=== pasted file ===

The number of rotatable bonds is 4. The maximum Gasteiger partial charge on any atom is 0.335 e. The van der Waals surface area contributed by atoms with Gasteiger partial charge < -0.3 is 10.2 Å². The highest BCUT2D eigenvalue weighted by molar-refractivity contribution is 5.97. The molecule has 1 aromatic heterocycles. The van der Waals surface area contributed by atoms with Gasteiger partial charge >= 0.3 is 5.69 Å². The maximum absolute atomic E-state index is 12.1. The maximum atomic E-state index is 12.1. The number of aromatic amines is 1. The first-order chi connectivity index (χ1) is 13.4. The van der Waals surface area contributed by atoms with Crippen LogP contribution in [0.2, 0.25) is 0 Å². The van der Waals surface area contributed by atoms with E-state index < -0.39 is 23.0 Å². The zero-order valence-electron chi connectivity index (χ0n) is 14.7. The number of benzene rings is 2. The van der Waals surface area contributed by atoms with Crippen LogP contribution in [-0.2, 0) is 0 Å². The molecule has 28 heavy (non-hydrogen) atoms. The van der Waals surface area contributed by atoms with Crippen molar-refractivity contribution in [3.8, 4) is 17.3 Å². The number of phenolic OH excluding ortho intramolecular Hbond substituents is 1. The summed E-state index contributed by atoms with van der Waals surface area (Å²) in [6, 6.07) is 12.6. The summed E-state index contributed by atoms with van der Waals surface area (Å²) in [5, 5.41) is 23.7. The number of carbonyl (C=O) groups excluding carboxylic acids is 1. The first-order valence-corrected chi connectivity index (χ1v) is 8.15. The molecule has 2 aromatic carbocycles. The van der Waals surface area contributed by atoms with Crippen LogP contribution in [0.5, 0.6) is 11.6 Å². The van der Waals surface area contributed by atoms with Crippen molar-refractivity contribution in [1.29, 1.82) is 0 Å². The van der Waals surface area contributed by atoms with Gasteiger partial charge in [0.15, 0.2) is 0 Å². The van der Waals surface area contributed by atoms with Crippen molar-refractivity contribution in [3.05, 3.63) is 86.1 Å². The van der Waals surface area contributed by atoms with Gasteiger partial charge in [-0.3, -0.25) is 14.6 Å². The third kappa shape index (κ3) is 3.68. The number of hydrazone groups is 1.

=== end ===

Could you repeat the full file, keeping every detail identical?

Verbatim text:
The number of rotatable bonds is 4. The maximum Gasteiger partial charge on any atom is 0.335 e. The van der Waals surface area contributed by atoms with Gasteiger partial charge < -0.3 is 10.2 Å². The highest BCUT2D eigenvalue weighted by molar-refractivity contribution is 5.97. The molecule has 1 aromatic heterocycles. The van der Waals surface area contributed by atoms with Gasteiger partial charge >= 0.3 is 5.69 Å². The maximum absolute atomic E-state index is 12.1. The maximum atomic E-state index is 12.1. The number of aromatic amines is 1. The first-order chi connectivity index (χ1) is 13.4. The van der Waals surface area contributed by atoms with Crippen LogP contribution in [0.2, 0.25) is 0 Å². The van der Waals surface area contributed by atoms with E-state index < -0.39 is 23.0 Å². The zero-order valence-electron chi connectivity index (χ0n) is 14.7. The number of benzene rings is 2. The van der Waals surface area contributed by atoms with Crippen LogP contribution in [-0.2, 0) is 0 Å². The molecule has 28 heavy (non-hydrogen) atoms. The van der Waals surface area contributed by atoms with Crippen molar-refractivity contribution in [3.8, 4) is 17.3 Å². The number of phenolic OH excluding ortho intramolecular Hbond substituents is 1. The summed E-state index contributed by atoms with van der Waals surface area (Å²) in [6, 6.07) is 12.6. The summed E-state index contributed by atoms with van der Waals surface area (Å²) in [5, 5.41) is 23.7. The number of carbonyl (C=O) groups excluding carboxylic acids is 1. The first-order valence-corrected chi connectivity index (χ1v) is 8.15. The molecule has 2 aromatic carbocycles. The van der Waals surface area contributed by atoms with Crippen LogP contribution in [0.5, 0.6) is 11.6 Å². The van der Waals surface area contributed by atoms with Crippen molar-refractivity contribution in [1.29, 1.82) is 0 Å². The van der Waals surface area contributed by atoms with Gasteiger partial charge in [0.15, 0.2) is 0 Å². The van der Waals surface area contributed by atoms with Crippen molar-refractivity contribution in [3.05, 3.63) is 86.1 Å². The van der Waals surface area contributed by atoms with Gasteiger partial charge in [-0.3, -0.25) is 14.6 Å². The third kappa shape index (κ3) is 3.68. The number of hydrazone groups is 1.